How to Deal With Rejection

Rejection is something each person faces in their lifetime, and yet no matter how well you've suppressed your self-doubt, your douchebag brain still leaks the same douchebag thought every time you're metaphorically slapped back in the face: 'I'm not good enough'.

 I was once rejected for a job I thought I interviewed pretty well for (someone deflate my swollen head and feed me a dose of modesty). The job spec matched my experience, and it even utilised my uni degree (arts students will get how exciting and unusual this is).

Yet, two weeks later I received the same old, stock-phrased response that unfortunately on this occasion I had not been successful and the position had been offered to someone with 'slightly more relevant experience'.

Cue me doing everything in my power not to reply with 'FINE I DIDN'T WANT YOUR BLOODY JOB ANYWAY... that being said if you have any other suitable positions do drop me a line. Kind regards, Polly'.

It felt bloody rubbish, as it always does when someone is basically telling you you weren't right for them, be it a potential employer, boyfriend or girlfriend etc. So I did a little sad face and treated myself to some leftover Easter egg, like any self-respecting reject does.

But, how are we meant to deal with rejection in general when we are given little to no advice on dealing with feelings of insecurity and rarely offered more than a commiserating pat on the back?  Why don't we talk more about something ALL of us experience and take away the embarrassment out of admitting we've been rejected?

From my humble experience as a many-a-time-rejectee, here are a few tips on how to deal with this not-so-peachy part of life.

Cry for a bit, then move on
I mean, only cry if you actually want to, otherwise you're just unnecessarily dehydrating yourself. But seriously, it's OK to be upset and cry, as much as society tells you not to be a sore loser. You've invested a lot of time and effort into something only to be told it's not enough, that's upsetting! However, do get it all out in a short weep and then move on. Don't waste your precious moments dwelling on something you can't help, find something new to channel your efforts on and carpe that bloody diem, girl.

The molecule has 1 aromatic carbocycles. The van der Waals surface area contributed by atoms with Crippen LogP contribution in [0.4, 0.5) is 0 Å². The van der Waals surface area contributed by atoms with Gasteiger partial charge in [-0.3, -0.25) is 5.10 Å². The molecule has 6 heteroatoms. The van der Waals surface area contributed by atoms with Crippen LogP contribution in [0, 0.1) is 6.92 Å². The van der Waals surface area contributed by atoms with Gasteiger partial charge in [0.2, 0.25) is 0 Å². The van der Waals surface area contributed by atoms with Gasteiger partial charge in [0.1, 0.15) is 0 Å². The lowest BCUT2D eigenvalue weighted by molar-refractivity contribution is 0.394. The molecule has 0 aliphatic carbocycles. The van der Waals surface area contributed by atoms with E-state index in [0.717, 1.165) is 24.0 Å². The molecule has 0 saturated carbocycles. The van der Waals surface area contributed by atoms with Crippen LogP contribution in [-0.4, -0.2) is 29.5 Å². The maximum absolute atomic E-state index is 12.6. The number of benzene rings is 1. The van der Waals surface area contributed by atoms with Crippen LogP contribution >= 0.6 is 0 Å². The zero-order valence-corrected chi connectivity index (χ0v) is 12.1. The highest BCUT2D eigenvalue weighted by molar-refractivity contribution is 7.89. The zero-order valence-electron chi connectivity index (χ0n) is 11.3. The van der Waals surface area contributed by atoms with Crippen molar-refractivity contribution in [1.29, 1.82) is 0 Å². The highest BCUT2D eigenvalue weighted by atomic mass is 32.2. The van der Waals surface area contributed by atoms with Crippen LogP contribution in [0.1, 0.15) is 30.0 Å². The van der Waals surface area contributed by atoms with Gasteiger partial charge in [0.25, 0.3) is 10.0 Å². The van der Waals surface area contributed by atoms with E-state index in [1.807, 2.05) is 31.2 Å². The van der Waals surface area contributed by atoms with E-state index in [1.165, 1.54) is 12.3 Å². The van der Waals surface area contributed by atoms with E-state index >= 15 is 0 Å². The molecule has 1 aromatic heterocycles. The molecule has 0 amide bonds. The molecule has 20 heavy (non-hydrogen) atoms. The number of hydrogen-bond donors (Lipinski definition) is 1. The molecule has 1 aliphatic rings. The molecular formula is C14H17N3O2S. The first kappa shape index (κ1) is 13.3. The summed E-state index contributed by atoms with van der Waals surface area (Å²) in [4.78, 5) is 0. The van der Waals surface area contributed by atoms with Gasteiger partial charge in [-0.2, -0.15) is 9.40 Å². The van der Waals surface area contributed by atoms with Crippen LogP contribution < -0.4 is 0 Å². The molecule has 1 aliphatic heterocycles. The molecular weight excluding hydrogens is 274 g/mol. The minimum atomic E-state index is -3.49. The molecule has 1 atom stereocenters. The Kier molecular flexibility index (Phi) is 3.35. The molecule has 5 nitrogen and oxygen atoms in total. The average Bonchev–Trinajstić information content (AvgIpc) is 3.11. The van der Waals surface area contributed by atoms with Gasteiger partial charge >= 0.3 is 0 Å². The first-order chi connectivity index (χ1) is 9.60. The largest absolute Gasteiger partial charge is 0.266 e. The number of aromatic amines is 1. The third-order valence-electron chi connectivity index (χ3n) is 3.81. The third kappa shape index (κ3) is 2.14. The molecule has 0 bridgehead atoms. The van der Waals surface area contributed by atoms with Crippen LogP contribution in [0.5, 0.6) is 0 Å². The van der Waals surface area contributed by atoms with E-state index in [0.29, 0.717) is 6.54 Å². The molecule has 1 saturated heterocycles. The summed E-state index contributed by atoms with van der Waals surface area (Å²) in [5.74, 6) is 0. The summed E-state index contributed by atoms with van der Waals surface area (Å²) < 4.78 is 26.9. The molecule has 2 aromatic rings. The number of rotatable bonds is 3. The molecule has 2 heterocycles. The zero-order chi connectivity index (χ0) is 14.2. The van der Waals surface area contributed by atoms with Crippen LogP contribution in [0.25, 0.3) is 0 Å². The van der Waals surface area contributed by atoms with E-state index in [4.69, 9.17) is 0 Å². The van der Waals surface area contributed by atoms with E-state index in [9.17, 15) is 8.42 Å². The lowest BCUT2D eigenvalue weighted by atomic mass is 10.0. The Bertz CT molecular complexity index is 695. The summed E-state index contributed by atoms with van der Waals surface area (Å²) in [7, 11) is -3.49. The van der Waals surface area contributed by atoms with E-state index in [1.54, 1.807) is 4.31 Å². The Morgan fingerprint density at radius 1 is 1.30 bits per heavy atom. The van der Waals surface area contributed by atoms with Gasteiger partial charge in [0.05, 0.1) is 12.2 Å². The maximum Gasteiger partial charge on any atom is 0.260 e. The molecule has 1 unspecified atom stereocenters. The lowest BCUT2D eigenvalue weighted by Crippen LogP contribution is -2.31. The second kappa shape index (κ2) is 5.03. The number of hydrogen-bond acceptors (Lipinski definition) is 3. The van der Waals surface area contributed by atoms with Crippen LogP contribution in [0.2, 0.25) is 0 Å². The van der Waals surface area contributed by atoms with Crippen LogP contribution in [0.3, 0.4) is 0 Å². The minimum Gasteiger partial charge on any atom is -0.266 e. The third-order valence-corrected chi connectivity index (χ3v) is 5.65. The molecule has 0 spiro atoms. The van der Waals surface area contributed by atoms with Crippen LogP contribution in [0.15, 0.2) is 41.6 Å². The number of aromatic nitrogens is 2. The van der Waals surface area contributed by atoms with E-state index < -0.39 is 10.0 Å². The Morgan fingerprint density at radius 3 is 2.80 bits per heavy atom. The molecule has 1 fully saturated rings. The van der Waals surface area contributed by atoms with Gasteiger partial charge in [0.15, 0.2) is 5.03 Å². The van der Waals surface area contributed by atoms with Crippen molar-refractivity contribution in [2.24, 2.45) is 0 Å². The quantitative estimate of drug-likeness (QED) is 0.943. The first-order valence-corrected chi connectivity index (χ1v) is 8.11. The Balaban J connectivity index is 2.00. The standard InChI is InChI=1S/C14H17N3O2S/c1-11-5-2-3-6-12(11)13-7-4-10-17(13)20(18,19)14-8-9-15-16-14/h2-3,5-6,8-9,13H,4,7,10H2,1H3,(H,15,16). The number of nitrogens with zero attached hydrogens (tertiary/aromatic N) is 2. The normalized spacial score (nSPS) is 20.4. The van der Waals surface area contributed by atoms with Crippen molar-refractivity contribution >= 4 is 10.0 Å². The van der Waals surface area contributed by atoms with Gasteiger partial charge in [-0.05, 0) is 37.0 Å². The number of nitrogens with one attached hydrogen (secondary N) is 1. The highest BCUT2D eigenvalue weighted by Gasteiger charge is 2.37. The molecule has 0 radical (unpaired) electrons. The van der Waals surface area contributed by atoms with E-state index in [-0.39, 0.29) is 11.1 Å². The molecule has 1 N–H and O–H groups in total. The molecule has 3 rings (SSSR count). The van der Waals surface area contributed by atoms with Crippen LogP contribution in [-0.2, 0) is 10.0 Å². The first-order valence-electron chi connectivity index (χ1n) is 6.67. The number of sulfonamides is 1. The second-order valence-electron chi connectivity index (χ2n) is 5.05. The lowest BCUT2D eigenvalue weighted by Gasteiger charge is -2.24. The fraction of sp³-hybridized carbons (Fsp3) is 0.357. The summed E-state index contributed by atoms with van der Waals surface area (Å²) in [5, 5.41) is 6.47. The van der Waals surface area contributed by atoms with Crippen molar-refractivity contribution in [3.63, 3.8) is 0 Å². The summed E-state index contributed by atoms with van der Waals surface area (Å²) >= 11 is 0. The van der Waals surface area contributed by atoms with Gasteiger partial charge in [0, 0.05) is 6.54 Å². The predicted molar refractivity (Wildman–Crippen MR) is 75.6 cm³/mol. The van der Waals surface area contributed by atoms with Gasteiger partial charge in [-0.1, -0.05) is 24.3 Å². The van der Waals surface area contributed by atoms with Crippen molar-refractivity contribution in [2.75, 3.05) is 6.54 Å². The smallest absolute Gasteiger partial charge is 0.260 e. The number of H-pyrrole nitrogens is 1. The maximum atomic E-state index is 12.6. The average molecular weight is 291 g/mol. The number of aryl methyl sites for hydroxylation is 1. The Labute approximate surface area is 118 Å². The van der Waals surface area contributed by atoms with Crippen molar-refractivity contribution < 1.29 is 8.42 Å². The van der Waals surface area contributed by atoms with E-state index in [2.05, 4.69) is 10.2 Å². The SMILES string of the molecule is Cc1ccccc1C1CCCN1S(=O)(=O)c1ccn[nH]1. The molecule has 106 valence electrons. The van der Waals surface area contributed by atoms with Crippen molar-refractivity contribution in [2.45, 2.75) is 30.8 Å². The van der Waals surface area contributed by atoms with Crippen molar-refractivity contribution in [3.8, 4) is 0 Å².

Understand that rejection is a part of life
As I mentioned before, EVERYONE at some stage in their life has experienced rejection. It's another little cross-stitch in the great tapestry that is being a human and makes you a more resilient character. Imagine how unimaginably spoilt and boring you would be if you got absolutely everything handed to you without a bit of a struggle?

Question why, and work on it
As often as I hear the phrase 'I ain't changing myself for nobody' in a sassy positive way, aside from the fact it's terrible English I kinda disagree with it. None of us are born perfect and like the way you practice a sport over many years to become better at it, in the same way it's good to recognise your flaws and try to work at becoming a better person. That might be interview nerves or getting defensive when criticised, but there's no shame in asking for a bit of feedback on what you might be able to improve on for next time.
HOWEVER, if you're asking this question to that guy who calls you at 3am for Netflix and Chill but won't see you at 3pm on a Sunday for a cuddle and a roast dinner, STOP IMMEDIATELY. The problem does not lie with you babes. 

Go boxing
Or whatever kind of exercise you prefer, but boxing is pretty great if you're feeling frustrated because punching stuff is so satisfying (hi, I sound like I have anger issues). Plus, exercise releases all dem endorphins for feeling tip top, so even if you feel like curling up in a ball and eating chocolate, get your heart pumping for a bit first and reward yourself with a dairy milk later. I promise it'll make you feel like Beyonce. 

Know that you are worth SO much more than just your job title
Unless you're one of the lucky few, most of us are muddling through in something that allows to do the things we enjoy and are passionate about. I really like working in events, but I'm also good at music, art, sport, making friends with people etc etc... your job title is just a small part of what makes you a great person! So be proud of who you are, not just who you work for.

Photo credit:

1 comment

  1. Great post. Something we all go through and probably don't take enough time to learn from before sweeping it under the carpet and moving on. Nice work!


Professional Blog Designs by pipdig